MacMost Now 705: Safari Security Settings

Learn about all of the different Safari browser preferences that affect security. You can find them in more places than just the Security tab. Learn what each one does to protect you while you surf online and decide what the best settings are for you.

Comments: 14 Responses to “MacMost Now 705: Safari Security Settings”

    Monja
    8 years ago

    thank you for another great video! you do an awesome job!!!

    Douglas Mattingly
    8 years ago

    So, after this last malware incident, has MacMost changed its position about the need to have anti-virus software?

      8 years ago

      I keep this page updated: http://macmost.com/virus-and-malware
      You can always go there to check.
      Doing those three things would have kept anyone out of trouble during that Java/Flashback incident. I don’t believe that any anti-virus software would have.

    Marshal
    8 years ago

    Hey Gary. Talking about security, I uninstall my Flash and I would appreciate if you make a video explaining the life without Flash. I mean the tips to still running flash if you really need. What I do is run the page in Google Chrome using the “Develop>Open Page With”. Is there any other tip? And I can use a similar step to open a windows that is open in Chrome to open in Safari? The opposite direction.
    Thanks a lot.

      8 years ago

      I wouldn’t recommend uninstalling Flash. Too many sites use it. And as one of the world’s top Flash developers, well, I simply recommend that you DO use Flash. Just keep it up-to-date like everything else.

    Bryan
    8 years ago

    Gary, in the advanced tab under Safari preferences, there is a box to “Show Develop menu in menu bar”. So when you click it and go into the “Develop” section of the main page Safari bar, there is an option “Send do not track HTTP header” as well as a “Disable Site Specific-Hacks” function at the bottom of its list. Is clicking on any of these two options going to enhance the security of Safari or would doing doing so be redundant? What are these options by the way?

      8 years ago

      This menu is for people that develop web sites and the functions in it assist in development. For instance, the “do not track” will help developers visit their site as a first-time user. The “Site Specific-Hacks” one turns off a feature that allows Safari to render some specific sites properly, even though those sites do not follow web standards but instead use specific (usually MSIE) code.
      So neither of these will help you with security. The first one might, but it will also disable a lot of functionality at a lot of sites.

    Frank
    8 years ago

    I use Safari and do not have Flash installed on my Mac. When encountering Flash content on the web that I want to observe I switch to the Chrome browser using “Open Page With” under the Develop menu in the pull down menu bar. The Chrome browser has Flash built in. IMO this process is a small inconvenience compared to all the problems I have encountered associated with having Flash installed.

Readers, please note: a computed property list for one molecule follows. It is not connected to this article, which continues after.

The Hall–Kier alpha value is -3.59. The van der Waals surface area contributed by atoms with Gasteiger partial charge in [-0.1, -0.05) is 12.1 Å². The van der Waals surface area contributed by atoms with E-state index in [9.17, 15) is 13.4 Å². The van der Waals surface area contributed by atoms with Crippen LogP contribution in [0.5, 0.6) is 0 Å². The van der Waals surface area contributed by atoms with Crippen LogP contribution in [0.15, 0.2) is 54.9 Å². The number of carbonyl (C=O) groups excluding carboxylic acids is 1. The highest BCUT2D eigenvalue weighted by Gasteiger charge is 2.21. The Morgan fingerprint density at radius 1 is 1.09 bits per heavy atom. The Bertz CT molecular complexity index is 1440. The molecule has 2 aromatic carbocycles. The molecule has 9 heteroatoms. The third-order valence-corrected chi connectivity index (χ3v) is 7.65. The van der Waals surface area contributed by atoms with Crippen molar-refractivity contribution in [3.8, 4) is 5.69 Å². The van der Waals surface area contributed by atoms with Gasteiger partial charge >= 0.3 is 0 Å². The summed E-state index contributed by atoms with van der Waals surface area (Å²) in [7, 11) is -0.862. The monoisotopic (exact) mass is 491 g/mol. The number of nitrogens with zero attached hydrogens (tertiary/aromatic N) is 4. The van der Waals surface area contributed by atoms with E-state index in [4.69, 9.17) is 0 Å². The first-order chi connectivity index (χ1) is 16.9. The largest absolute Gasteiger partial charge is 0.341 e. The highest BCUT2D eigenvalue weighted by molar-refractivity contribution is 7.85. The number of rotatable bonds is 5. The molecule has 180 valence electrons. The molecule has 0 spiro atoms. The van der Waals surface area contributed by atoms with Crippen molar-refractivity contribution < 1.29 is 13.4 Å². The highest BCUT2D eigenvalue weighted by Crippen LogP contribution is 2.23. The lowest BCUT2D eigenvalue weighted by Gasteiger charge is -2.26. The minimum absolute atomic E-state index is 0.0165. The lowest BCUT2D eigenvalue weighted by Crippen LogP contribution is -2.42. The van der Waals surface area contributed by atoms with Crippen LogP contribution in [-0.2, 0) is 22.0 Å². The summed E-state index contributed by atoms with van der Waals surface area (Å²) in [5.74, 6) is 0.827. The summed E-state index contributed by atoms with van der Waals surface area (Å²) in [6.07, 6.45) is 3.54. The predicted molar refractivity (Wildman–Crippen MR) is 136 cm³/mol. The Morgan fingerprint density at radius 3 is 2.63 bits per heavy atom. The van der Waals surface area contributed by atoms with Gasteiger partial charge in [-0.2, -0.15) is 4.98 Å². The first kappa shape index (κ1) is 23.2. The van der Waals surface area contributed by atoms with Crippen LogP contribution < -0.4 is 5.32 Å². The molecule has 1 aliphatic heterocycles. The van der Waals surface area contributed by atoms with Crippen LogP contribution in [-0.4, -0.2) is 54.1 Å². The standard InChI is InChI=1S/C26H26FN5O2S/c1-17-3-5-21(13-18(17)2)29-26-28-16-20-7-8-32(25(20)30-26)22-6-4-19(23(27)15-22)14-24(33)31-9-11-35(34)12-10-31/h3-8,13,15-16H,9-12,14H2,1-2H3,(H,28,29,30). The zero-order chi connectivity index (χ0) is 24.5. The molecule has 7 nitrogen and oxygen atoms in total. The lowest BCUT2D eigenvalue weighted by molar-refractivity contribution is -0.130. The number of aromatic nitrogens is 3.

Marshal
    8 years ago

    Ok Gary. I understand you position about still having Flash. But I prefer to live like this guy. I feel more secure.
    What I really want to know is:
    Does exist a step like we do to open a page, that is in Safari, in Chrome but the reverse step?

      8 years ago

      I don’t know. I don’t know of an easy way to do that. You could always copy and paste the URL, or drag and drop the address onto the app icon in the Dock.

        Marshal
        8 years ago

        Man, you’re amazing. Why I don’t think about drag and drop? This is even more easy than Develop>Open page with…
        Thanks a lot Gary.

    Martino
    8 years ago

    Gary, this is a little off topic. But there is a setting to change the Keychain password so that it doesn’t use your login account one (some say that you should change it as a security precaution). To me it seems a bit redundant to do so. Although, Keychain does store your Mail/Router passwords etc. Changing it doesn’t seem to make you any more secure. In fact changing it can create a hassle for you, especially when you’re then required a password every time you access mail. So am I correct in my thinking here or should I really change it?

      8 years ago

      Up to you. I think it is overkill, but I guess there are situations…

    Mr Anthony Cotton
    8 years ago

    I have a simple software programme installed called Do Not Track Plus,and it can show you who`s tracking you. The main one that`s always there is Google Analytics. Just a couple of nights ago,a warning came up from Google saying that this may harm your computer,and i was took to a Google page telling me that my ISP that this website is under scrutiny for illegal downloads of copy right material. I was doing research about the Bible? The one that keeps turning up is this poker site,and i definitely know,you can get bugs,and viruses from this site,but nothing has been done about it. Thanks for your video Gary

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